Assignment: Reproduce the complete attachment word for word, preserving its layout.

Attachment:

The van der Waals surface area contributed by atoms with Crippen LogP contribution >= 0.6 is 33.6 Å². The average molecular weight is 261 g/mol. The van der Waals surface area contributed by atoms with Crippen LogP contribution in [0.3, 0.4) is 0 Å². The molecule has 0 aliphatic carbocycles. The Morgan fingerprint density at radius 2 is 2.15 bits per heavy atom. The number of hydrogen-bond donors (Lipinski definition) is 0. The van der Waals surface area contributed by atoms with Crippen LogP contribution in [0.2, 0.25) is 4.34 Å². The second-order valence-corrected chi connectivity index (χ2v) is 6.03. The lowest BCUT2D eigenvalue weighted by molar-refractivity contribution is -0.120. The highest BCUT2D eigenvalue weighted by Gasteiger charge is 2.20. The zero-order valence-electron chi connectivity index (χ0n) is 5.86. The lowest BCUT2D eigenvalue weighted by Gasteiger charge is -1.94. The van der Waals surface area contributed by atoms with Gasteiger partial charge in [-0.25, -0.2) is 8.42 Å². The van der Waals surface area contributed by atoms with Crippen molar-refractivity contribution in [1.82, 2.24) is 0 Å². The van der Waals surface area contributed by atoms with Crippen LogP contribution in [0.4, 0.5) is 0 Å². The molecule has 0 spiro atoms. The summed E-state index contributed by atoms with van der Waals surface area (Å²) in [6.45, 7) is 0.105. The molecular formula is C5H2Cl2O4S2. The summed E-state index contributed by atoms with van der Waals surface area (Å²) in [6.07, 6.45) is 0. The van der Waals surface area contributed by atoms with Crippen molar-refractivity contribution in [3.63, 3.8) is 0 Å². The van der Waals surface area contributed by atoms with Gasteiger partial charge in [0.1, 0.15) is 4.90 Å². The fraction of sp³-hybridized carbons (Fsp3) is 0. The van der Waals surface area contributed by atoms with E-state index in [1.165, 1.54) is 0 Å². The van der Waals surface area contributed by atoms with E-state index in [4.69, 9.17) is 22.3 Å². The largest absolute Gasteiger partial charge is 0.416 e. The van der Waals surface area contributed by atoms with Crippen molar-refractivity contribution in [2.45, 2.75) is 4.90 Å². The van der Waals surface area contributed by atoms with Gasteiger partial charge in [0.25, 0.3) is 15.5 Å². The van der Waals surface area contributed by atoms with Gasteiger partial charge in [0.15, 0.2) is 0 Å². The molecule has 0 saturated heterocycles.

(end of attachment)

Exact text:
The van der Waals surface area contributed by atoms with Crippen LogP contribution >= 0.6 is 33.6 Å². The average molecular weight is 261 g/mol. The van der Waals surface area contributed by atoms with Crippen LogP contribution in [0.3, 0.4) is 0 Å². The molecule has 0 aliphatic carbocycles. The Morgan fingerprint density at radius 2 is 2.15 bits per heavy atom. The number of hydrogen-bond donors (Lipinski definition) is 0. The van der Waals surface area contributed by atoms with Crippen LogP contribution in [0.2, 0.25) is 4.34 Å². The second-order valence-corrected chi connectivity index (χ2v) is 6.03. The lowest BCUT2D eigenvalue weighted by molar-refractivity contribution is -0.120. The highest BCUT2D eigenvalue weighted by Gasteiger charge is 2.20. The zero-order valence-electron chi connectivity index (χ0n) is 5.86. The lowest BCUT2D eigenvalue weighted by Gasteiger charge is -1.94. The van der Waals surface area contributed by atoms with Gasteiger partial charge in [-0.25, -0.2) is 8.42 Å². The van der Waals surface area contributed by atoms with Crippen molar-refractivity contribution in [1.82, 2.24) is 0 Å². The van der Waals surface area contributed by atoms with Crippen LogP contribution in [0.4, 0.5) is 0 Å². The molecule has 0 spiro atoms. The summed E-state index contributed by atoms with van der Waals surface area (Å²) in [6.45, 7) is 0.105. The molecular formula is C5H2Cl2O4S2. The summed E-state index contributed by atoms with van der Waals surface area (Å²) in [6.07, 6.45) is 0. The van der Waals surface area contributed by atoms with Crippen molar-refractivity contribution in [3.63, 3.8) is 0 Å². The van der Waals surface area contributed by atoms with Gasteiger partial charge in [0.1, 0.15) is 4.90 Å². The fraction of sp³-hybridized carbons (Fsp3) is 0. The van der Waals surface area contributed by atoms with E-state index in [1.165, 1.54) is 0 Å². The van der Waals surface area contributed by atoms with E-state index in [4.69, 9.17) is 22.3 Å². The largest absolute Gasteiger partial charge is 0.416 e. The van der Waals surface area contributed by atoms with Crippen molar-refractivity contribution in [2.45, 2.75) is 4.90 Å². The van der Waals surface area contributed by atoms with Gasteiger partial charge in [0.25, 0.3) is 15.5 Å². The van der Waals surface area contributed by atoms with Gasteiger partial charge in [0.15, 0.2) is 0 Å². The molecule has 0 saturated heterocycles.